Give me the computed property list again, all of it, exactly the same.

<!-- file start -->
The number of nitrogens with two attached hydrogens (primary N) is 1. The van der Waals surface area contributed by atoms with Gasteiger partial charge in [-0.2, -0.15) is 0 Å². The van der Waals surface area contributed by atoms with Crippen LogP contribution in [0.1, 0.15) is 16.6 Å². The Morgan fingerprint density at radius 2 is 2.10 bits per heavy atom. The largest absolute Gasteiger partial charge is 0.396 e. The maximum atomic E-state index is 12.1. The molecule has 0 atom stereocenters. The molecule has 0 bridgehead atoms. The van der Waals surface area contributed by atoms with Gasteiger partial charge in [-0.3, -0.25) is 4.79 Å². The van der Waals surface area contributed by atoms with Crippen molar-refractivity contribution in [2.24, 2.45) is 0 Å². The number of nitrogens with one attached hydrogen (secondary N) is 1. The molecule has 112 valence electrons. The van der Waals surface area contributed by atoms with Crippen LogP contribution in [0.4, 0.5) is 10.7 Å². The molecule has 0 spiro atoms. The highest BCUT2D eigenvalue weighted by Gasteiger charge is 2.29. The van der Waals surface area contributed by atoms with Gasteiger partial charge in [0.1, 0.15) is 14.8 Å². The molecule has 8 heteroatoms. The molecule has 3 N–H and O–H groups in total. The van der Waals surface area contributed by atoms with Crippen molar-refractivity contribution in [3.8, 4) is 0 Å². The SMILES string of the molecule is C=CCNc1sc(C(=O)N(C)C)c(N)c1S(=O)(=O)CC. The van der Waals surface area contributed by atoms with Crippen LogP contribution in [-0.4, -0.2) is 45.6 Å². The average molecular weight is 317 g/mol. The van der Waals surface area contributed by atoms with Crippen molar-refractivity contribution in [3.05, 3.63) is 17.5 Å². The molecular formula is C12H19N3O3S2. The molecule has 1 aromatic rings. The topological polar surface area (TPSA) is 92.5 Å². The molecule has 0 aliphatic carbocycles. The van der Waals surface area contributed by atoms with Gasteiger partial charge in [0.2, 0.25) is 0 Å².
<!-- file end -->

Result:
The number of nitrogens with two attached hydrogens (primary N) is 1. The van der Waals surface area contributed by atoms with Gasteiger partial charge in [-0.2, -0.15) is 0 Å². The van der Waals surface area contributed by atoms with Crippen LogP contribution in [0.1, 0.15) is 16.6 Å². The Morgan fingerprint density at radius 2 is 2.10 bits per heavy atom. The largest absolute Gasteiger partial charge is 0.396 e. The maximum atomic E-state index is 12.1. The molecule has 0 atom stereocenters. The molecule has 0 bridgehead atoms. The van der Waals surface area contributed by atoms with Gasteiger partial charge in [-0.3, -0.25) is 4.79 Å². The van der Waals surface area contributed by atoms with Crippen molar-refractivity contribution in [2.24, 2.45) is 0 Å². The number of nitrogens with one attached hydrogen (secondary N) is 1. The molecule has 112 valence electrons. The van der Waals surface area contributed by atoms with Crippen LogP contribution in [0.4, 0.5) is 10.7 Å². The molecule has 0 spiro atoms. The highest BCUT2D eigenvalue weighted by Gasteiger charge is 2.29. The van der Waals surface area contributed by atoms with Gasteiger partial charge in [0.1, 0.15) is 14.8 Å². The molecule has 8 heteroatoms. The molecule has 3 N–H and O–H groups in total. The van der Waals surface area contributed by atoms with Crippen molar-refractivity contribution in [3.8, 4) is 0 Å². The SMILES string of the molecule is C=CCNc1sc(C(=O)N(C)C)c(N)c1S(=O)(=O)CC. The van der Waals surface area contributed by atoms with Crippen LogP contribution in [-0.4, -0.2) is 45.6 Å². The average molecular weight is 317 g/mol. The van der Waals surface area contributed by atoms with Crippen molar-refractivity contribution in [3.05, 3.63) is 17.5 Å². The molecular formula is C12H19N3O3S2. The molecule has 1 aromatic rings. The topological polar surface area (TPSA) is 92.5 Å². The molecule has 0 aliphatic carbocycles. The van der Waals surface area contributed by atoms with Gasteiger partial charge in [0.2, 0.25) is 0 Å².